In metastatic triple-negative breast cancer, Merck presented data showing that Keytruda plus chemotherapy reduced the risk of disease progression or death by 35% compared to chemotherapy alone in patients with high levels of PD-L1. Keytruda-treated patients went a median of 9.7 months without their disease worsening, compared to 5.6 months for those receiving chemotherapy alone. Roche’s Tecentriq was approved in March for first-line use with abraxane in metastatic triple-negative breast cancer, making it the only approved PD-L1 inhibitor for that indication. Keytruda can be used with a wider range of chemotherapy options but is likely still two years from approval.

Keytruda also showed promising results when paired with Lenvima, the kinase inhibitor that Merck shares with Eisai, in the treatment of liver and kidney cancers.  Roche received FDA approval on June 2 for the combination of Tecentriq plus Avastin in first line treatment of liver cancer, where the combination produced a 27% response rate. At ASCO, Merck presented results from a Phase1b, 100-patient study of Keytruda plus Lenvima that achieved an overall response rate of 36% and a median duration of response of 12.6 months. A pivotal study of the Keytruda-Lenvima combination in liver cancer is ongoing, with results expected in 2022. The FDA granted breakthrough therapy designation to the combination in liver cancer in July 2019.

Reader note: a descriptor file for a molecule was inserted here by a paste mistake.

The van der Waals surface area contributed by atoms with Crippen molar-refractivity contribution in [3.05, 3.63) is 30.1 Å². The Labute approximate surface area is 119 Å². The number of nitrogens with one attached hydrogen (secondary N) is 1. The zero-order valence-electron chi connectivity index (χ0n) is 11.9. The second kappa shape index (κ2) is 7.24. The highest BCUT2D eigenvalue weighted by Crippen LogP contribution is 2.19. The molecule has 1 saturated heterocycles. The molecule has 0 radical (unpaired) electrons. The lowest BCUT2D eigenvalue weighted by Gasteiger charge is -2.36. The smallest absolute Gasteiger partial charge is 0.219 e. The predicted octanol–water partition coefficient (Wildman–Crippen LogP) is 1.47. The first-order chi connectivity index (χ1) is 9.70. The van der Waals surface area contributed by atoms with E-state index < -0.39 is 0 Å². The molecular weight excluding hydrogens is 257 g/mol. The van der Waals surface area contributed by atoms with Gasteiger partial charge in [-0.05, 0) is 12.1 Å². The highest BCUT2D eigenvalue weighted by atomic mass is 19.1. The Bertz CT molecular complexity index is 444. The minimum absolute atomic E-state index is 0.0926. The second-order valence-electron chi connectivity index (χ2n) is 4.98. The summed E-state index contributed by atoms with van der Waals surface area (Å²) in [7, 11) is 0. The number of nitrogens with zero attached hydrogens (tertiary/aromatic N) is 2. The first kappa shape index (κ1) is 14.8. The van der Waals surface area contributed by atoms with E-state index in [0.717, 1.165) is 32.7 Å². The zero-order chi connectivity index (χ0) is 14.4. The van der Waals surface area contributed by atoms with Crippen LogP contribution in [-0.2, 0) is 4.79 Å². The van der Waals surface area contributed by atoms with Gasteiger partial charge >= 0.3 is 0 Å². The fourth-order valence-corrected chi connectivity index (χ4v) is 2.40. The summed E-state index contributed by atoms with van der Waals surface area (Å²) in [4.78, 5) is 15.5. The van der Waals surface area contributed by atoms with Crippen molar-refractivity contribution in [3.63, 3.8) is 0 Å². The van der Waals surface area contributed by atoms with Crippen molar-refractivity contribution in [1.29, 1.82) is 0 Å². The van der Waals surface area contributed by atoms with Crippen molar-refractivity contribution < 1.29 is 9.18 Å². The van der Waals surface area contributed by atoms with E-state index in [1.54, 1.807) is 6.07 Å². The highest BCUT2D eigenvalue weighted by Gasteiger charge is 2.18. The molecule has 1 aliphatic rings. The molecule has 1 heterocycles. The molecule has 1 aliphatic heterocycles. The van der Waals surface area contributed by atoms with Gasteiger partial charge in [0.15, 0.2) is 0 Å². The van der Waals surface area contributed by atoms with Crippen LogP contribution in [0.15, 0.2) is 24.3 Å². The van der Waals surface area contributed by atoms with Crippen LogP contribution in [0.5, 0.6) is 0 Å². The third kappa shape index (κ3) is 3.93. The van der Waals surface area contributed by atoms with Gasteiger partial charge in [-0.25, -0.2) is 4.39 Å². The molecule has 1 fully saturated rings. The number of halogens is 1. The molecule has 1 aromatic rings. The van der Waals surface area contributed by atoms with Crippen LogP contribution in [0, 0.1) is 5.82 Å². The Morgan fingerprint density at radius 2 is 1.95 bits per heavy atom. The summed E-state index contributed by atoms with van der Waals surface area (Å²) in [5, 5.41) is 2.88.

Results from a Phase 1b/2 study of the Keytruda-Lenvima combination additionally showed benefit in 100 patients with metastatic clear cell renal cancer who had failed previous checkpoint inhibitor therapy. At a data cut-off of 24 weeks, ORR was approximately 52% and stable disease achieved by 36% of treated patients. Median PFS was between 11-12 months, and median duration of response 11.7 – 12.6 months (depending on investigator assessment used).

In non-small cell lung cancer (NSCLC), Merck presented initial positive results from a Phase 2 study of Keytruda plus chemoradiation therapy in previously untreated patients with unresectable advanced stage III disease. In this study, a cohort of patients with squamous and nonsquamous NSCLC who received Keytruda plus paclitaxel and carboplatin achieved an ORR of 67%, while a cohort of patients with nonsquamous NSCLC patients who received Keytruda plus cisplatin and pemetrexed achieved an ORR of 56.6%.

Finally, new data from the pivotal Phase 3 KEYNOTE-189 trial in metastatic NSCLC, showed that 45.7% of patients treated with the combination of Keytruda plus chemotherapy were alive at two years versus 27.3% of patients treated with chemotherapy alone. The principal investigator for this trial commented that these final results support the use of Keytruda plus chemotherapy as a standard of care for this disease.

Merck and its collaborators are continuing to study Keytruda in over 1,200 clinical trials covering a variety of tumor types and treatment settings, to thoroughly understand its potential across different cancers, both alone and in combination, and against different biomarker targets.